Bertrand Lavier

Fountain

Bertrand Lavier  Fountain

source: showmeuk

Celebrated French artist Bertrand Lavier, renowned for his inspirational sculptures made from assembled and modified found objects, has been commissioned by the Serpentine to create a fountain within the grounds of the Serpentine Sackler Gallery. Following Rock On Top of Another Rock by Fischli/Weiss the fountain is part of the Serpentine’s ongoing outdoor commissions in Kensington Gardens and will be in situ for one year. Bertrand Lavier’s Fountain is a playful interpretation of this most traditional of garden features; instead of a classical sculpture of a figure or natural form, the jets of water emanate from an apparently unruly mass of garden hoses..
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source: xavierhufkens

Although French post-modern philosophers had a profound impact on American art during the 1980s, concepts such as simulacra and appropriation had less of an influence in their country of origin. The work of Bertrand Lavier, however, is an exception. Thanks to the heritage of Marcel Duchamp and the Nouveaux Réalistes, Lavier was able to give the art of the found object a typical French touch. Since the late 1960s, Lavier has reflected upon the relationship between painting and sculpture, representation and abstraction, life and art. An overriding characteristic of his work is its tongue in cheek attitude. In order to shape his ideas, Lavier developed a series of ‘demonstrations’: methods and strategies that enable him to question our intellectual baggage and to disrupt our most entrenched visual habits. His best-known intervention is to cover everyday objects with what he refers to as typical ‘Van Gogh-brushwork’. With this act, banal objects become artworks but, even more importantly, the object becomes a painted image of itself. Paradoxically, the representation of reality only occurs when the original object is hidden from view and completely disappears. Another ‘demonstration’ consists of combining two different objects in an absurd associative manner, such as a sculpture of Alexander Calder placed upon a radiator with an identical brand name, or La Bocca (Dali’s famous lip-shaped sofa) balanced upon a white freezer manufactured by Bosch.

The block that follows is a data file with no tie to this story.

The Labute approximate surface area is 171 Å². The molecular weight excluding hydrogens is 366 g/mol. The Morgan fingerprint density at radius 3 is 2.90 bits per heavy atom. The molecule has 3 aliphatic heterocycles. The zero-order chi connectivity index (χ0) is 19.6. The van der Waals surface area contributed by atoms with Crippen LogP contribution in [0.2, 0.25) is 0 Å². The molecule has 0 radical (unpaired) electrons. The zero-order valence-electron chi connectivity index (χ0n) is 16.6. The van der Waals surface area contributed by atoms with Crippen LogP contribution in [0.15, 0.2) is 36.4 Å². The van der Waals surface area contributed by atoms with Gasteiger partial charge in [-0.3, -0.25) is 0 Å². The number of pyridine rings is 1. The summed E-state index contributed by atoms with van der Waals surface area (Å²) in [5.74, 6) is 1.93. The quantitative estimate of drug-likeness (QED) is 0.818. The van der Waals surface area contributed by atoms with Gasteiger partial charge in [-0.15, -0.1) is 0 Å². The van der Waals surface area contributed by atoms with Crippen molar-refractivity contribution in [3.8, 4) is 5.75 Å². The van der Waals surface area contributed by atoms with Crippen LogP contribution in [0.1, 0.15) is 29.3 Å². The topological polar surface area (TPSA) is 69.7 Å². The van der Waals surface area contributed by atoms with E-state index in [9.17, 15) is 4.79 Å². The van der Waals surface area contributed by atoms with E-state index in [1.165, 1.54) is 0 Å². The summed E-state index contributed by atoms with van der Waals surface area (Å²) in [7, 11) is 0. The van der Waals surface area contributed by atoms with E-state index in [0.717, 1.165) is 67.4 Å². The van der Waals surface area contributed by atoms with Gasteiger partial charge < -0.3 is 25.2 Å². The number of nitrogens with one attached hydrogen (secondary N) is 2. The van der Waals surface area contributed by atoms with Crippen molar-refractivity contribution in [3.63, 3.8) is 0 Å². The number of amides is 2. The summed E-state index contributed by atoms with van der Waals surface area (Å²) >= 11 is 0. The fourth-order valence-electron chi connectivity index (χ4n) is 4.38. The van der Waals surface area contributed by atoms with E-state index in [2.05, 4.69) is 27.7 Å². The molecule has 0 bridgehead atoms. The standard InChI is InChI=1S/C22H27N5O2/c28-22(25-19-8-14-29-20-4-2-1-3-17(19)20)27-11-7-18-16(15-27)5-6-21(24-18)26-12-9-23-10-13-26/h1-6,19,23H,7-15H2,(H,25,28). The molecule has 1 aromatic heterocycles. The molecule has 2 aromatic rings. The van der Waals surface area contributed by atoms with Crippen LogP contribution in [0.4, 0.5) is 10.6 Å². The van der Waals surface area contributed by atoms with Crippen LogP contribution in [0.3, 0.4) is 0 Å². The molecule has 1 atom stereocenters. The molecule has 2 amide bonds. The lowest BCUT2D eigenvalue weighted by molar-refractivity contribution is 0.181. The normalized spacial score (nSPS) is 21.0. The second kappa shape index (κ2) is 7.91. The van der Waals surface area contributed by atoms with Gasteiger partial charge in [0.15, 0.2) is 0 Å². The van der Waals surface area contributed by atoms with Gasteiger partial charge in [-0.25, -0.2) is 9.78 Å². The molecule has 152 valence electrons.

Bertrand Lavier had a major retrospective at the Centre Pompidou, Paris, in 2012. Recent projects include En résonance avec la Biennale d’art Contemporain de Lyon at the Musée d’Art Moderne de St Etienne, France (2011) and Afternoon, at Tsum, Moscow and the Hermes Museum in Seoul, Korea (2010). In 2008, his work was shown at the Musée d’Orsay, Paris, in Musée Correspondances. Bertrand Lavier/Edouard Manet.

Betrand Lavier was born in Châtillon-sur-Seine, France, in 1949.
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source: artsynet

As a seminal figure in the movement toward appropriation art in the 1980s and 1990s, Bertrand Lavier is perhaps best known for his readymades, created by covering everyday industrial objects such as refrigerators, tables, pianos, and furniture with an impasto layer of paint. He appropriates ubiquitous objects and images in order to reposition them as elements in a strategic critique of consumerism, deeply entrenched visual habits, and art institutions. Fiercely critical of the fetishization of the art object, Lavier considers his work only fully realized as an exhibition—as a constellation of works that generate meaning exclusively through their interrelationships.
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source: serpentinegalleriesorg

Bertrand Lavier had a major retrospective at the Centre Pompidou, Paris, in 2012. Recent projects include En résonance avec la Biennale d’art Contemporain de Lyon at the Musée d’Art Moderne de St Etienne, France (2011) and Afternoon at Tsum, Moscow and the Hermes Museum in Seoul, Korea (2010). In 2008, his work was shown at the Musée d’Orsay, Paris, in Musée Correspondances. Bertrand Lavier/Edouard Manet.